This time I’m hearing mumbling but don’t fret ! All I’m suggesting is to learn to look at the back cast and be comfortable with turning back now and again to be sure everything’s spot on. We all know that watching the back cast isn’t what we typically want to be doing when we’re actually fishing but what we’ve learned throughout the practice sessions will follow us to the stream. Call it muscle memory, conditioned reflexes, magic or whatever you want but its real and its there to help us when we need it most but most definitely won’t be there if we don’t practise it. It’s just the way fly casting works.

One more thing before moving on to Stage Two. As noted above, we don’t always have the possibility to look behind at each back cast but a very simple tip that seems to work for everyone is to look where the back cast will go before starting the casting cycle. We seem to have a sort of short-term spacial recognition memory within us and this looking back before keeps us out of a lot of trouble and that all sorta fits in with Stage Two.

– To be honest, this is the trickier one but it can be controlled and needs a bit of practice as well but its a mind-thing, not a casting one but one we’ll want to work on after the casting part is down pat. Here’s why.

Simply put, we’re conditioned to throw things at objects which we look at. As I often point out at courses, “if I want to throw a bowling ball at your nose I’m not gonna look at your feet”…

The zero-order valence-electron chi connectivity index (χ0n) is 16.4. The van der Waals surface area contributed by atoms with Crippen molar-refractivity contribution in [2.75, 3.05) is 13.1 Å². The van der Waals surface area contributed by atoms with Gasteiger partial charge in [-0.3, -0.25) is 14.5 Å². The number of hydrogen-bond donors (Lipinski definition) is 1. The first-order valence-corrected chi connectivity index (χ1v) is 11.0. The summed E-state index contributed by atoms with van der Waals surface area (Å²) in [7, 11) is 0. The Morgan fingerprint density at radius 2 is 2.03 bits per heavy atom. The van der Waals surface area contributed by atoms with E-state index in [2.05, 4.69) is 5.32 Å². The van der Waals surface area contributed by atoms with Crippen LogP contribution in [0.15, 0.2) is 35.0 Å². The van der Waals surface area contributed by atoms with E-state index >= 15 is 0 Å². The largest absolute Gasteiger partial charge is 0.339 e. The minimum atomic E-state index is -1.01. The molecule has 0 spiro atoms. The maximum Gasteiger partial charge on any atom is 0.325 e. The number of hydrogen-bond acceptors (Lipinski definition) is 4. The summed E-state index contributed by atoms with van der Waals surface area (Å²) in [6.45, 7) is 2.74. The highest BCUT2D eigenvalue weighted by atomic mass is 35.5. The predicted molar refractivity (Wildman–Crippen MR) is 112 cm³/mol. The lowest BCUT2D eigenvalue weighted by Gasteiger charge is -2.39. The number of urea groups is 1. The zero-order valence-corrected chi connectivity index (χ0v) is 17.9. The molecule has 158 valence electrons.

The more we concentrate on an object before and while we throw a projectile at it, the more chances we have of reaching our target. Apart from the inevitable casting motions, this is in my opinion the real key to consistent fly placement accuracy. Give it that ‘death stare’ and it goes straight to the target, but ! As far as the snaggables go we want to do the exact and very unnatural opposite which means being completely aware of the snaggable(s) without actually looking at it/them or we end up with what happened in the photo at the top of the page.
How do we do this ?  Easy. Given the above, look elsewhere !  (couldn’t help it.. ) But more seriously, just as with ‘death stare’ accuracy tip above we simply need to learn to shift our focus away from the branch, to that empty space between those two sheep and most definitely away from the guy with the oars or the pole if you want to get home in one piece or to a lesser extent, not loose flies. Luckily, we’ll often have some other object behind and out of casting range to aim at. A leaf, another sheep or a blade of grass or cloud or whatever. Give those things your ‘death stare’ and you’ll miss the obstacle. The biggest challenge happens when there’s absolutely nothing to aim at such as a blank sky or a snow covered bank but it still works well if we concentrate really hard on that ‘nothing’.